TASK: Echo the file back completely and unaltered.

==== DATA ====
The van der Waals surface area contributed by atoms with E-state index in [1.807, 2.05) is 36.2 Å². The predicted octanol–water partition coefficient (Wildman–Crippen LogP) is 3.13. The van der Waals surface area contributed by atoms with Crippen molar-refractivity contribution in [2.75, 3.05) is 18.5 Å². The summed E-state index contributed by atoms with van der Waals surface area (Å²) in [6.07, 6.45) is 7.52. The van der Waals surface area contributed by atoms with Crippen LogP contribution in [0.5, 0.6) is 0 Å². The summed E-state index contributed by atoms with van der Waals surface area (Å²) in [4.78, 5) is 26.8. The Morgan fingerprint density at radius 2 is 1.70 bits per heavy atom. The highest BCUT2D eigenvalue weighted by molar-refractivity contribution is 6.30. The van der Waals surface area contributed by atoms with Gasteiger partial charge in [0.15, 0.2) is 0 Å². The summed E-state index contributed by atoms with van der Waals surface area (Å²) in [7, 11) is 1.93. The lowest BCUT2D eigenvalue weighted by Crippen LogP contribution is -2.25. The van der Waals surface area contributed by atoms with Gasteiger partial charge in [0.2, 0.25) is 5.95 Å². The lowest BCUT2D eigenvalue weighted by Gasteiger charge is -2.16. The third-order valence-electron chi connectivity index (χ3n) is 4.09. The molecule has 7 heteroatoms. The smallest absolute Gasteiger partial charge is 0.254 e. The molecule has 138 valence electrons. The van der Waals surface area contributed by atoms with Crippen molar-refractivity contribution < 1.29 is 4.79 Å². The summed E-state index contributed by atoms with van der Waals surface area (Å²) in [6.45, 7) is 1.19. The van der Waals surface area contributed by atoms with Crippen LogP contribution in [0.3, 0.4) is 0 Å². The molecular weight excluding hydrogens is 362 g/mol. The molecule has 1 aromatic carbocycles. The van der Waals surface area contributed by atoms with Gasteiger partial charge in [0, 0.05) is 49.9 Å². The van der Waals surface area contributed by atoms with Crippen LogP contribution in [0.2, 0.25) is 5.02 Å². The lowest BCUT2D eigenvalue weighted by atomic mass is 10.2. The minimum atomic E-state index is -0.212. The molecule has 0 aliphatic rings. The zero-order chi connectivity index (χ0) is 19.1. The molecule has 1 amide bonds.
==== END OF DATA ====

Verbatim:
The van der Waals surface area contributed by atoms with E-state index in [1.807, 2.05) is 36.2 Å². The predicted octanol–water partition coefficient (Wildman–Crippen LogP) is 3.13. The van der Waals surface area contributed by atoms with Crippen molar-refractivity contribution in [2.75, 3.05) is 18.5 Å². The summed E-state index contributed by atoms with van der Waals surface area (Å²) in [6.07, 6.45) is 7.52. The van der Waals surface area contributed by atoms with Crippen LogP contribution in [0.5, 0.6) is 0 Å². The summed E-state index contributed by atoms with van der Waals surface area (Å²) in [4.78, 5) is 26.8. The Morgan fingerprint density at radius 2 is 1.70 bits per heavy atom. The highest BCUT2D eigenvalue weighted by molar-refractivity contribution is 6.30. The van der Waals surface area contributed by atoms with Gasteiger partial charge in [0.15, 0.2) is 0 Å². The summed E-state index contributed by atoms with van der Waals surface area (Å²) in [7, 11) is 1.93. The lowest BCUT2D eigenvalue weighted by Crippen LogP contribution is -2.25. The van der Waals surface area contributed by atoms with Gasteiger partial charge in [0.2, 0.25) is 5.95 Å². The lowest BCUT2D eigenvalue weighted by Gasteiger charge is -2.16. The third-order valence-electron chi connectivity index (χ3n) is 4.09. The molecule has 7 heteroatoms. The smallest absolute Gasteiger partial charge is 0.254 e. The molecule has 138 valence electrons. The van der Waals surface area contributed by atoms with Crippen molar-refractivity contribution < 1.29 is 4.79 Å². The summed E-state index contributed by atoms with van der Waals surface area (Å²) in [6.45, 7) is 1.19. The van der Waals surface area contributed by atoms with Crippen LogP contribution in [0.3, 0.4) is 0 Å². The molecular weight excluding hydrogens is 362 g/mol. The molecule has 1 aromatic carbocycles. The van der Waals surface area contributed by atoms with Gasteiger partial charge in [0, 0.05) is 49.9 Å². The van der Waals surface area contributed by atoms with Crippen LogP contribution in [0.2, 0.25) is 5.02 Å². The lowest BCUT2D eigenvalue weighted by atomic mass is 10.2. The minimum atomic E-state index is -0.212. The molecule has 0 aliphatic rings. The zero-order chi connectivity index (χ0) is 19.1. The molecule has 1 amide bonds.